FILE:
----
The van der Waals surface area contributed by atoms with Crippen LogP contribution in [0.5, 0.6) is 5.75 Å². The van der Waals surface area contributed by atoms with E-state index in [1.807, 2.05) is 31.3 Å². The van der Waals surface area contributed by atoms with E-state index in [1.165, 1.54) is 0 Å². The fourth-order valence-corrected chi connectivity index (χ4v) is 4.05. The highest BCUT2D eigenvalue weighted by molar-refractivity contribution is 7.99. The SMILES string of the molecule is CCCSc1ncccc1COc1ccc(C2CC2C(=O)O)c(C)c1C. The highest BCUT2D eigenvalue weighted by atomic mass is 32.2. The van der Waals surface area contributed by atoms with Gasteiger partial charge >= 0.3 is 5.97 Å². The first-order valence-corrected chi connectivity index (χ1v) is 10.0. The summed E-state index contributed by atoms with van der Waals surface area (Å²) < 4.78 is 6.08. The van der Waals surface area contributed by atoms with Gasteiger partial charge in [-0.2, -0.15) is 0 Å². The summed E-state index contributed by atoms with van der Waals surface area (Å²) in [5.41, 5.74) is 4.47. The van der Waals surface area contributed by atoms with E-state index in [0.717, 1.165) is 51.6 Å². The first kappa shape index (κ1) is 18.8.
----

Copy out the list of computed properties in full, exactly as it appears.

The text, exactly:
The van der Waals surface area contributed by atoms with Crippen LogP contribution in [0.5, 0.6) is 5.75 Å². The van der Waals surface area contributed by atoms with E-state index in [1.807, 2.05) is 31.3 Å². The van der Waals surface area contributed by atoms with E-state index in [1.165, 1.54) is 0 Å². The fourth-order valence-corrected chi connectivity index (χ4v) is 4.05. The highest BCUT2D eigenvalue weighted by molar-refractivity contribution is 7.99. The SMILES string of the molecule is CCCSc1ncccc1COc1ccc(C2CC2C(=O)O)c(C)c1C. The highest BCUT2D eigenvalue weighted by atomic mass is 32.2. The van der Waals surface area contributed by atoms with Gasteiger partial charge >= 0.3 is 5.97 Å². The first-order valence-corrected chi connectivity index (χ1v) is 10.0. The summed E-state index contributed by atoms with van der Waals surface area (Å²) < 4.78 is 6.08. The van der Waals surface area contributed by atoms with Gasteiger partial charge in [-0.2, -0.15) is 0 Å². The summed E-state index contributed by atoms with van der Waals surface area (Å²) in [5.41, 5.74) is 4.47. The van der Waals surface area contributed by atoms with E-state index in [0.717, 1.165) is 51.6 Å². The first kappa shape index (κ1) is 18.8.